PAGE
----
The firm behind one of the UK’s most-loved berry drinks – Lucozade Ribena Suntory (LRS) – has invested over half a million pounds in a five-year project to develop new varieties of climate-resilient blackcurrant.
LRS, which uses 90% of the blackcurrants grown in Britain to make Ribena, has supported the globally recognised Institute since 1991, investing over £10 million to improve the sustainability and quality of British blackcurrant crops.
Around 10,000t of blackcurrants are harvested from British fields each year to keep up with consumer demand for Ribena.
Previous research from the Institute has highlighted the threat that climate change poses to blackcurrant farming.
The plants need a period of sustained cold weather in the winter, without which they yield less fruit and have a shorter lifespan.
The UK’s 10 hottest years on record have all occurred since 2002 and winters in the UK are getting gradually warmer.
This is one of the challenges LRS and the James Hutton Institute will continue to address over the next five years, aiming to develop varieties of blackcurrants that can cope with these changes.
Dr. Dorota Jarret, a soft fruit breeder at the Institute’s commercial subsidiary, James Hutton Limited, said: “Development of climate-resilient varieties is high on the James Hutton Institute’s agenda and blackcurrants are an important species in understanding the effect of climate change.”
The LRS-backed research will also be on the lookout for berries with high anthocyanin levels, the compound that gives berries their purple colour, and for varieties that are naturally more disease and pest resistant.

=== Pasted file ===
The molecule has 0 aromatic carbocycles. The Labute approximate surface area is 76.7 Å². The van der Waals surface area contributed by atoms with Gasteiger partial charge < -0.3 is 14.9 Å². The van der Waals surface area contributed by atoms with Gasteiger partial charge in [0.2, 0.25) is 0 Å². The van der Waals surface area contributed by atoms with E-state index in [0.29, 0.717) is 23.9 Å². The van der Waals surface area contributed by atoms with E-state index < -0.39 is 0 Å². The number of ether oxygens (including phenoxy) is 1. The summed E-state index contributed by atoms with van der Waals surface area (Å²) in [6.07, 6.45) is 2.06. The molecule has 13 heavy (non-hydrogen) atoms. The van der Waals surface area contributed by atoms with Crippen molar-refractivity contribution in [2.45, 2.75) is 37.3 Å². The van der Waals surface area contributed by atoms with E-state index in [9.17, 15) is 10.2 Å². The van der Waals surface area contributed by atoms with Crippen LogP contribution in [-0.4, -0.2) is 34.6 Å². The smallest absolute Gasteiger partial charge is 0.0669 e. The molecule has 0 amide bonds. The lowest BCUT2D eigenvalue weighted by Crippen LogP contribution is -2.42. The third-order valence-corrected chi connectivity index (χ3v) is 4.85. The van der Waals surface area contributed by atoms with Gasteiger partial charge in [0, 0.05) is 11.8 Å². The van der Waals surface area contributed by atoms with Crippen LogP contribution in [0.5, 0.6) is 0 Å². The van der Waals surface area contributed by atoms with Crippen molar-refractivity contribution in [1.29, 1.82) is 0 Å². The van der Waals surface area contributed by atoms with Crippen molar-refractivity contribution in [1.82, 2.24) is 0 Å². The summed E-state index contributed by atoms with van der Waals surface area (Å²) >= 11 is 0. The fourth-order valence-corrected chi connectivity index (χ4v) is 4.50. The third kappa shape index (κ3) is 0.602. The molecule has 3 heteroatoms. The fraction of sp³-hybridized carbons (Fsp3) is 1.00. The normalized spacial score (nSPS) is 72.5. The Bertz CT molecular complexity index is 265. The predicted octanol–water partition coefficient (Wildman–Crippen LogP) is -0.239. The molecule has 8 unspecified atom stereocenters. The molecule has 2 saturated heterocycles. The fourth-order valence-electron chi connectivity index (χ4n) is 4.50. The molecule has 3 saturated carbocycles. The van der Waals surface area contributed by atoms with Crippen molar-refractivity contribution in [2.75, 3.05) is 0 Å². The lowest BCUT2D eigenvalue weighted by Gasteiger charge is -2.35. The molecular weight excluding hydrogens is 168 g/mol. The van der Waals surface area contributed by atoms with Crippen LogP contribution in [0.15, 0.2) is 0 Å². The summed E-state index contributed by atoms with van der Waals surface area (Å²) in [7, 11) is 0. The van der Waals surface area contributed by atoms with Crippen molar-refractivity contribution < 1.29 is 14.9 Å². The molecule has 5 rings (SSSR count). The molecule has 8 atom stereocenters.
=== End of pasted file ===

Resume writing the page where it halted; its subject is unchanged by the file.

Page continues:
Harriet Prosser, who works as an agronomist at Lucozade Ribena Suntory, added: “Sourcing local blackcurrants from British growers keeps food miles low and allows us to trace every berry back to its field.
“Whenever someone buys a bottle of Ribena, they can be confident they’re helping to support biodiversity on our farms and research into the most sustainable ways of farming.
I look forward to extending the purple patch that we’ve had with the James Hutton Institute for nearly three decades and making sure the UK’s blackcurrant farmers have a bright future.
Dr. Jarret commented: “Together with LRS we pursue a truly integrated approach, satisfying the needs of the whole supply chain, from helping to secure the livelihoods of UK blackcurrant growers by improving sustainability of the crop, to ensuring the highest quality fruit for consumer satisfaction. Continuous investment from LRS is a forward-thinking move towards securing the future of the crop and we are delighted to play a part.’’
The partnership aligns with LRS’s ‘Growing for Good’ vision, which includes commitments to both biodiversity and sustainability in line with the UN Sustainable Development Goal for Life on Land.
Blackcurrants have been bred at the James Hutton Institute since 1956. Varieties bred by the institute now account for approximately half of the blackcurrants grown in the world.
The varieties from this programme, probably the largest in the world, are instantly recognisable as they are all named after Scottish mountains and have the “Ben” prefix.